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Reconciling Fault Geometry in Nepal Himalaya using the “NAMASTE” Seismic Network

Manuel M. Mendoza, Abhijit Ghosh, Marianne S. Karplus, John Nabelek, Soma S. Sapkota, Lok B. Adhikari, Simon L. Klemperer, & Aaron A. Velasco

Published August 15, 2017, SCEC Contribution #7862, 2017 SCEC Annual Meeting Poster #060

The Mw 7.8 Gorkha earthquake in April of 2015 produced ~8 m of peak co-seismic slip as the Main Himalayan Thrust (MHT) fault ruptured 130 km east, under dense population centers such as Kathmandu. The mainshock and subsequent aftershocks killed over 9,000 people and left more than 2 million displaced from their home, from a combination of infrastructure failure and triggered landslides. Since the MHT did not fully rupture to the surface, there is continued concern that another large damaging earthquake in this region is likely to occur in the very near future. To rapidly assess the evolving state of stress in Nepal, we developed and deployed a dense, 45-station, seismic network (“NAMASTE”) that operated from June 2015 to May 2016. Composed of broadband, short-period, and strong motion sensors, each separated by ~20 km, NAMASTE captured the dynamic sequence of aftershock behavior by blanketing the 27,650 km2 rupture area. With one years worth of data, we generate a high-resolution earthquake catalog using the Antelope software environment, and the relative relocation capabilities of HypoDD [Waldhauser & Ellsworth, 2000]. We obtain over 7,000 precisely located earthquakes that tightly cluster to illuminate the complex Himalayan fault system with unprecedented resolution. We observe the MHT to lie between depths of 10 to 20 km in the rupture area, as it extends down-dip beneath the Eurasian plate. Moreover, we observe steeply dipping faults that collectively resemble a duplex structure above the MHT, which may have been previously undetected due to seismic inactivity or lack of instrumentation in the past. The patterns in seismicity imaged in this study are possibly reflecting structural and frictional heterogeneities along the Indian-Eurasian plate boundary, providing greater insight on complex fault structures and physical processes controlling the earthquake cycle in Nepal.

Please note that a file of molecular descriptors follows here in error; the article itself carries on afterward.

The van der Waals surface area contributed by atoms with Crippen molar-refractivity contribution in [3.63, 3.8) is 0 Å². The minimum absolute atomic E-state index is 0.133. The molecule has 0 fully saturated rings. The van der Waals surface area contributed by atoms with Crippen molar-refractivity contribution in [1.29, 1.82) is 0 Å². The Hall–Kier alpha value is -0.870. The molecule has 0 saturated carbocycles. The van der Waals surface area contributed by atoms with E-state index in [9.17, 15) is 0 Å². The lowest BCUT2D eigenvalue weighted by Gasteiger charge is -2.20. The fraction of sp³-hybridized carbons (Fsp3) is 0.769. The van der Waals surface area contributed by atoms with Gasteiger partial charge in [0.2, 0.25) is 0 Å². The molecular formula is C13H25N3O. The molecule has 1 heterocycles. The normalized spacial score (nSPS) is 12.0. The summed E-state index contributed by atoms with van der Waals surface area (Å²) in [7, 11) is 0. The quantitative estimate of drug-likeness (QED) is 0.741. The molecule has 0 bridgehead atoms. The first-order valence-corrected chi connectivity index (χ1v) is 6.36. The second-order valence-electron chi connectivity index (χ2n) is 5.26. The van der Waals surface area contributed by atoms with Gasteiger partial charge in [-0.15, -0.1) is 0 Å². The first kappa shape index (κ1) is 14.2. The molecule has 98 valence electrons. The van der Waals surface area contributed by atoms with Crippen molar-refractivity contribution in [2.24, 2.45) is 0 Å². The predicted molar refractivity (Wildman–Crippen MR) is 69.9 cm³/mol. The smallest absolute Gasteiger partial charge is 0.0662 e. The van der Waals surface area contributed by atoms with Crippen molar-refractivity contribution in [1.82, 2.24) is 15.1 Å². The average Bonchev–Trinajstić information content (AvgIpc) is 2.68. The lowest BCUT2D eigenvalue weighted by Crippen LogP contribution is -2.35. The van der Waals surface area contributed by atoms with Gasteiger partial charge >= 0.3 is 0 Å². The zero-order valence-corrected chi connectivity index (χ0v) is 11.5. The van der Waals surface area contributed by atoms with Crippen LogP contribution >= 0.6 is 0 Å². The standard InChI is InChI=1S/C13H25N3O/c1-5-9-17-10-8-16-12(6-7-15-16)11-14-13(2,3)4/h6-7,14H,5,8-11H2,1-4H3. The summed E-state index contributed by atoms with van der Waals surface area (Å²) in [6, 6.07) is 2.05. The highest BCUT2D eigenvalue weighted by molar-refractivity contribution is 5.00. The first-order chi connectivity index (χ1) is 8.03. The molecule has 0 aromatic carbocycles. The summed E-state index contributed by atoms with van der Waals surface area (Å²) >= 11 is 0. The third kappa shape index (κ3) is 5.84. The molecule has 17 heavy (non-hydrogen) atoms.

Mendoza, M. M., Ghosh, A., Karplus, M. S., Nabelek, J., Sapkota, S. S., Adhikari, L. B., Klemperer, S. L., & Velasco, A. A. (2017, 08). Reconciling Fault Geometry in Nepal Himalaya using the “NAMASTE” Seismic Network. Poster Presentation at 2017 SCEC Annual Meeting.

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